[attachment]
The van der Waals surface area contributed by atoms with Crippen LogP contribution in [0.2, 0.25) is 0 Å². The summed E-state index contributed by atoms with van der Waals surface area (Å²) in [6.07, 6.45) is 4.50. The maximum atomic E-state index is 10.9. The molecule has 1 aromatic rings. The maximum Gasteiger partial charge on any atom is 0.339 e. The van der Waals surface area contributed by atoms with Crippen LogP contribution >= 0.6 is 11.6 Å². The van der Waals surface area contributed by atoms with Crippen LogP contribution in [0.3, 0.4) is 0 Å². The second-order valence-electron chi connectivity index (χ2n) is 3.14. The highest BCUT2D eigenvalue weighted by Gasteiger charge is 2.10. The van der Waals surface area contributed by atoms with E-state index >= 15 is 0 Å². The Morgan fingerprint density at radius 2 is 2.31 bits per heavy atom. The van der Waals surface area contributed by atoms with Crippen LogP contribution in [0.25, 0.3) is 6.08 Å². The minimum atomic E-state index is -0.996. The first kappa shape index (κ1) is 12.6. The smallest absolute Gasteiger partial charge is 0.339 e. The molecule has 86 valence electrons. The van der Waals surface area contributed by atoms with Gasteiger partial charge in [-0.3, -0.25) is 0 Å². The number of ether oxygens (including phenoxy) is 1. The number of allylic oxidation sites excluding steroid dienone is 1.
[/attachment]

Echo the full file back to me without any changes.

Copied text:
The van der Waals surface area contributed by atoms with Crippen LogP contribution in [0.2, 0.25) is 0 Å². The summed E-state index contributed by atoms with van der Waals surface area (Å²) in [6.07, 6.45) is 4.50. The maximum atomic E-state index is 10.9. The molecule has 1 aromatic rings. The maximum Gasteiger partial charge on any atom is 0.339 e. The van der Waals surface area contributed by atoms with Crippen LogP contribution >= 0.6 is 11.6 Å². The van der Waals surface area contributed by atoms with Crippen LogP contribution in [0.3, 0.4) is 0 Å². The second-order valence-electron chi connectivity index (χ2n) is 3.14. The highest BCUT2D eigenvalue weighted by Gasteiger charge is 2.10. The van der Waals surface area contributed by atoms with E-state index >= 15 is 0 Å². The Morgan fingerprint density at radius 2 is 2.31 bits per heavy atom. The van der Waals surface area contributed by atoms with Crippen LogP contribution in [0.25, 0.3) is 6.08 Å². The minimum atomic E-state index is -0.996. The first kappa shape index (κ1) is 12.6. The smallest absolute Gasteiger partial charge is 0.339 e. The molecule has 86 valence electrons. The van der Waals surface area contributed by atoms with Gasteiger partial charge in [-0.3, -0.25) is 0 Å². The number of ether oxygens (including phenoxy) is 1. The number of allylic oxidation sites excluding steroid dienone is 1.